Coming soon to a fridge near you: wine storage wars! Do you and your friends disagree on how best to store and serve wine? As winemakers find innovative ways to bottle wine, consumers need to respect the packaging to maintain the integrity of their favorite drink from the vine. Box wines are especially sensitive to temperature says a study published in the Journal of Agricultural and Food Chemistry. It's natural for wine compounds and oxygen in the air to modify the taste, aroma, and look of wine, according to the study. Temperature speeds up that reaction.
"I would say that the perfect temperature for wine storage is 55°F. You can even say that white wine can be kept a little colder. The real and more important issue is actually temperature variation. You want the temp to be very stable; this is more important than the temperature itself," Jean Hoefliger, winemaker and Alpha Omega wines General Manager tells Yahoo! Shine.
Jennifer Raezer, founder of Approach Guides Wine provides these handy temperature tips:
Dry white wines: 50 to 60°F
Reds, light-bodied: 55 to 60°F
Reds, full-bodied: 62 to 68°F
Sparkling and sweet wines: 45 to 50°F
"Since bag-in-box wines are usually at a lower price point, these wines are for early consumption. They are usually not at risk for variation, because the bag is opaque and protects well against temperature and light," says Hoefliger.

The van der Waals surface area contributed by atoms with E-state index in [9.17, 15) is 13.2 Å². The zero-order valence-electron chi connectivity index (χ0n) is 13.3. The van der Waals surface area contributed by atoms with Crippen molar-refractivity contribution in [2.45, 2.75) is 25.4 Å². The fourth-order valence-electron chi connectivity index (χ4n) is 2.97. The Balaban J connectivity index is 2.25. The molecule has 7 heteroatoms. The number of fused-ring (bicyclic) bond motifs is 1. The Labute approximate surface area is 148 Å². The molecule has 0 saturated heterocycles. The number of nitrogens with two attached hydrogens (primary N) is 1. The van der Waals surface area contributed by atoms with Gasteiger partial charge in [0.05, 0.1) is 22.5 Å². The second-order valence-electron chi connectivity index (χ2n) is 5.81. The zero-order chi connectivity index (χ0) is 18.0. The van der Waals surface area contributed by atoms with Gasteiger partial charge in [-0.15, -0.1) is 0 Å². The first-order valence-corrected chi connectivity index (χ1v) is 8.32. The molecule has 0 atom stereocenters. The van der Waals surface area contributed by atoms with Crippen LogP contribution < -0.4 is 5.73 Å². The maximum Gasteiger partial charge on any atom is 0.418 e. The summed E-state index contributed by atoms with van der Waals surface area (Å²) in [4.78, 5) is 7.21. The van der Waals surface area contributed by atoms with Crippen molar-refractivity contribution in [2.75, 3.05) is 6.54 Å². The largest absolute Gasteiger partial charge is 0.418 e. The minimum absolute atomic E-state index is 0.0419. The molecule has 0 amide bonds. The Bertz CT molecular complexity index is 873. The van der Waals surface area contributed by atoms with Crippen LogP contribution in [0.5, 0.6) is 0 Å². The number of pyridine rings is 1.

Emily Wines, Master Sommelier and Director of Wines at Kimpton Hotels & Resorts, tells Yahoo! Shine that bag-in-box white wines can be stored in the refrigerator and stay fresh for a long period of time. Reds, however, should be kept on the counter for only a couple of days.
Serving red vs. white
Not all wines should be treated the same. Serve white wine cool, but reds not as cool. "The colder a wine is, the more restrained the flavors are. If you serve your whites too cold, you won't get as much flavor. I like to take my whites out of the refrigerator about 15 to 20 minutes before serving them," says Wines.
You may have assumed that room temperature is a good serving temperature for reds, but that's usually too warm. Wines explains, "When they are served this way, certain aromatics become more volatile and alcohol begins to evaporate. This is why sometimes a red wine burns your nose a little when you smell it. Serving it a tad cool suppresses these characteristics and allows that beautiful bouquet to shine. I put my reds in the fridge when I pull the whites out!"
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